Fieldwork offers on-site clinical experiences with populations commonly served in OT practice settings for adolescent. Clinical experiences support co-requisite coursework and will rely on first semester course materials.

OTR 530  Professional Development Seminar II (1).

Prerequisites: OTR 500, OTR 502, OTR 504, OTR 506, OTR 508, OTR 510, OTR 512.

Co-requisites: OTR 515, OTR 517, OTR 519, OTR 521, OTR 523, OTR 525, OTR 527, OTR 529.

Introduction to ethics theory and principles as applied to common occupational therapy clinical situations and opportunities to analyze and solve ethical dilemmas. Overview of legal principles that may impact ethical decision-making.

OTR 535  Occupations Across the
Lifespan II – Pediatrics (3).

Prerequisites: OTR 515, OTR 517, OTR 519, OTR 521, OTR 523, OTR 525, OTR 527, OTR 529, 530.

Co-requisites: OTR 537, OTR 539, OTR 541, OTR 543, OTR 547, OTR 550, OTR 552.

Provides the theoretical foundations and frames of reference to understand pediatric populations and their family’s occupations. Explores the developmental impact of contexts, family, and child factors that promote or limit engagement in occupations and co-occupations from infancy through school age.

OTR 537  Occupation-Based Assessment II – Pediatrics (1).

Prerequisites: OTR 515, OTR 517, OTR 519, OTR 521, OTR 523, OTR 525, OTR 527, OTR 529, OTR 530.

Co-requisites: OTR 535, OTR 539, OTR 541, OTR 543, OTR 547, OTR 550, OTR 552

A professional course that focuses on the assessment foundations and the tools of occupational therapy practice with the pediatric and adolescent populations (birth-12 years), including domains of concern, models of practice and frames of reference; the evaluation process and evaluation tools commonly seen in pediatric OT practice.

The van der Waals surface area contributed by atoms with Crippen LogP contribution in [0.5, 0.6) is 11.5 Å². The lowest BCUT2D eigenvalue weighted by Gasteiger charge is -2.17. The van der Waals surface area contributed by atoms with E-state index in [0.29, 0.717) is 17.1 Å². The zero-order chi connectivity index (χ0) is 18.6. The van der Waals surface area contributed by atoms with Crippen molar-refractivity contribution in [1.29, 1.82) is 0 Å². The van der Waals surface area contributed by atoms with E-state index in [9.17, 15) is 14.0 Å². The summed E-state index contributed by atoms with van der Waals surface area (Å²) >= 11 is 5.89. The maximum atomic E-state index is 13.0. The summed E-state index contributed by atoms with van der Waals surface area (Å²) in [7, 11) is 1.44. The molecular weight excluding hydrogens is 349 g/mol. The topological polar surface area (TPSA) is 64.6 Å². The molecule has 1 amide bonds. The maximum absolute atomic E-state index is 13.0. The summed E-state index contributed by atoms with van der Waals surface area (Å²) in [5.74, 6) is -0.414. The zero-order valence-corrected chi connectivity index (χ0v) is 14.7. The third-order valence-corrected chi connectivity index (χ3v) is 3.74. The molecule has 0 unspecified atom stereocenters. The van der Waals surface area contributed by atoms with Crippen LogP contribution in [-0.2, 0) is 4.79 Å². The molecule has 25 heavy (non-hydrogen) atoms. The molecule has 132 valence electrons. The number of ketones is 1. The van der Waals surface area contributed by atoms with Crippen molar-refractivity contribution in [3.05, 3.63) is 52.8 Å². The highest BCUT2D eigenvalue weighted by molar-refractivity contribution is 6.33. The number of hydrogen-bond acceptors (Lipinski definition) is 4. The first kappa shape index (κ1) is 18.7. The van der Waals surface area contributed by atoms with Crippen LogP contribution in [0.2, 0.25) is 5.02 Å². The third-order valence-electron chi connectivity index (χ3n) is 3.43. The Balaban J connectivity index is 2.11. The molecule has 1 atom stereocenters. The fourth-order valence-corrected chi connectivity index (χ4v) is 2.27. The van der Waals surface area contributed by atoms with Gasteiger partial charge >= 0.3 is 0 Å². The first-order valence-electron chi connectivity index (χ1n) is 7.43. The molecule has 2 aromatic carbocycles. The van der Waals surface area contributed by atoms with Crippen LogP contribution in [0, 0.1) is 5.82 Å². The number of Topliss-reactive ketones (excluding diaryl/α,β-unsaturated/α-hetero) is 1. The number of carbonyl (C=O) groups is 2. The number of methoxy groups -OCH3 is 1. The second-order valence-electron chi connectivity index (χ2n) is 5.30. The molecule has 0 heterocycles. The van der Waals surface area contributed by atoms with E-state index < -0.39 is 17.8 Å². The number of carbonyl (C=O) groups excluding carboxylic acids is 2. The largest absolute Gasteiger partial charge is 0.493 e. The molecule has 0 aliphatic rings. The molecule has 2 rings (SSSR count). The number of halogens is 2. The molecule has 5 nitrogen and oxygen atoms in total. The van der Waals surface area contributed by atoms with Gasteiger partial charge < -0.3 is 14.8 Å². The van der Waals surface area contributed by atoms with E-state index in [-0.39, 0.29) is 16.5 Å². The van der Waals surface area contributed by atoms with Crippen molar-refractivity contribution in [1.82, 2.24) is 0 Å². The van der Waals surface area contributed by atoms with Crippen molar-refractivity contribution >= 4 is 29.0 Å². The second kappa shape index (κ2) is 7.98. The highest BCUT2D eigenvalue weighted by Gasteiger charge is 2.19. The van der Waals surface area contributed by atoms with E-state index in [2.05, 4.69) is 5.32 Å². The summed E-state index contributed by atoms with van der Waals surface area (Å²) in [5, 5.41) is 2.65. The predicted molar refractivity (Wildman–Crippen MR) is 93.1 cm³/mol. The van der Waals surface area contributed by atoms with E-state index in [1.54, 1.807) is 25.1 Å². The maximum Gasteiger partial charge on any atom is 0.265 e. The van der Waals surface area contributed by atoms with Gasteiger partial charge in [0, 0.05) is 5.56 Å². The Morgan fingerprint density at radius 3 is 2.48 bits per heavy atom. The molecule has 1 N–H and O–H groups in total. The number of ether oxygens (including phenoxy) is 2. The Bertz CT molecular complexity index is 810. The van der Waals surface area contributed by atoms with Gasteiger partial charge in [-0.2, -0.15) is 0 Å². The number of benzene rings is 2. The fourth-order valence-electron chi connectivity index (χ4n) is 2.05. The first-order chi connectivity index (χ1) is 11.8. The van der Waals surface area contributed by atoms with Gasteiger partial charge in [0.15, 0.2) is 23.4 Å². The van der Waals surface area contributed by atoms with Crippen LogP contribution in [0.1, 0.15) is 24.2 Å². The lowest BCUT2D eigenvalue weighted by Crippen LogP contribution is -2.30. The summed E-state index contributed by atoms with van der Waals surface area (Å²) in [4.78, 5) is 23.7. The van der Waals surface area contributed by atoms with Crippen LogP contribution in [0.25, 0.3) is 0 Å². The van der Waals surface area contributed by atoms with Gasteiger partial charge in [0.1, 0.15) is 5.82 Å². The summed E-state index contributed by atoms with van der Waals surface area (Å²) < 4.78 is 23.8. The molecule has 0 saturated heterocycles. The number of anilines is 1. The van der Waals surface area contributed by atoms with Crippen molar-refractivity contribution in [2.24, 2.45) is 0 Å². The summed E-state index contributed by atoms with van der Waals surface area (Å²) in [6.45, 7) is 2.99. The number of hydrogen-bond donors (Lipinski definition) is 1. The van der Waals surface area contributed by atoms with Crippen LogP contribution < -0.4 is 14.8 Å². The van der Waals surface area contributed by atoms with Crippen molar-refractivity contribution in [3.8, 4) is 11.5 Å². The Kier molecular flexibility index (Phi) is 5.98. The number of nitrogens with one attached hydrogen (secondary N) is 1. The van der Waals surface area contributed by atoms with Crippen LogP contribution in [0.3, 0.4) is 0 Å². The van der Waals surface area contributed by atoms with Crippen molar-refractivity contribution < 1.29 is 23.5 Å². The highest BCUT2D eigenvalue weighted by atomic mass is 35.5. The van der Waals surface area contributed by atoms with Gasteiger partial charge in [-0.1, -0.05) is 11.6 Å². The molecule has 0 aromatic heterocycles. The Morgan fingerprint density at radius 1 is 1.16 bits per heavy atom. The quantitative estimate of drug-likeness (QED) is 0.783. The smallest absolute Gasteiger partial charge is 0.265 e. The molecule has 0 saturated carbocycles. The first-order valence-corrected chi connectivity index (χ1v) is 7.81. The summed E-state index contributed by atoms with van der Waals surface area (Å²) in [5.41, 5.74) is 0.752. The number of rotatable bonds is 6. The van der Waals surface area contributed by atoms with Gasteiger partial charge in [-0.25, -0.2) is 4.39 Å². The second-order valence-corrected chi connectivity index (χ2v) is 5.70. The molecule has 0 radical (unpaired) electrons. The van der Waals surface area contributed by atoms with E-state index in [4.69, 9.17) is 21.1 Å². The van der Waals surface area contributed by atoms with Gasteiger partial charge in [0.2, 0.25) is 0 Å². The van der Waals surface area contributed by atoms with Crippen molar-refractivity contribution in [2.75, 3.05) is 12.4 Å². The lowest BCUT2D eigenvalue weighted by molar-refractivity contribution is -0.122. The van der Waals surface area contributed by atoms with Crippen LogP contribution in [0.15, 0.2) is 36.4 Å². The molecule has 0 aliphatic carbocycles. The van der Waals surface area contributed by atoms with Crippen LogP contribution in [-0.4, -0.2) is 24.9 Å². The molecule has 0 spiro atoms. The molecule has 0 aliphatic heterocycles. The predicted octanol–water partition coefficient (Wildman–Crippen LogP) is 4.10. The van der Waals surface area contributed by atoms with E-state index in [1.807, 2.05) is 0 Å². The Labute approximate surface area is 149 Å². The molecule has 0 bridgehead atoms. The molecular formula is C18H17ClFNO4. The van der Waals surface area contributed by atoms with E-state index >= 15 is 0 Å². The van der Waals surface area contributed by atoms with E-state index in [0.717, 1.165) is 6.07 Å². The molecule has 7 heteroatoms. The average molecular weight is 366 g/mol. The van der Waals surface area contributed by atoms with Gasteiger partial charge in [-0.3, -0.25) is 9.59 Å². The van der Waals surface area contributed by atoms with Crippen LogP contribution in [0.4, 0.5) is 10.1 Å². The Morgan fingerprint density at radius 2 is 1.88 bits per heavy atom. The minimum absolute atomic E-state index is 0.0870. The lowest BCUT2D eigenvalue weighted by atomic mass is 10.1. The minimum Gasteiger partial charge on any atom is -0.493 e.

OTR 539  Occupation Based Intervention II – Pediatrics (2).

Prerequisites: OTR 515, OTR 517, OTR 519, OTR 521, OTR 523, OTR 525, OTR 527, OTR 529, OTR 530.

Co-requisites: OTR 535, OTR 537, OTR 541, OTR 543, OTR 547, OTR 550, OTR 552

Emphasizes synthesis and application of foundational knowledge and content from concurrent courses to the OT process for intervention planning, intervention implementation and intervention review. Issues in evidence-based practice for pediatric populations will be addressed.

OTR 541  Conditions Affecting Health II – Pediatrics (2).

Prerequisites: OTR 515, OTR 517, OTR 519, OTR 521, OTR 523, OTR 525, OTR 527, OTR 529, 530.

Co-requisites: OTR 535, OTR 537, OTR 539, OTR 543, OTR 547, OTR 550, OTR 552

The application of knowledge of at-risk and diagnostic conditions to the occupational performance of children and their families.  The role of genetics, body structures, functions, and the environment in the presence of developmental issues from conception through adolescence will be addressed.

OTR 543  Case Seminar II – Pediatrics (1).

Prerequisites: OTR 515, OTR 517, OTR 519, OTR 521, OTR 523, OTR 525, OTR 527, OTR 529, OTR 530.

Co-requisites: OTR 535, OTR 537, OTR 539, OTR 541, OTR 547, OTR 550, OTR 552.

Seminar provides opportunities for students to hear first-hand from families and children with special needs and discuss issues relative to diagnosis, occupational therapy assessment and interventions, service delivery, as well as the contexts in which children and their families participate.

OTR 545  OT Research II – Evidence Based Practice (3).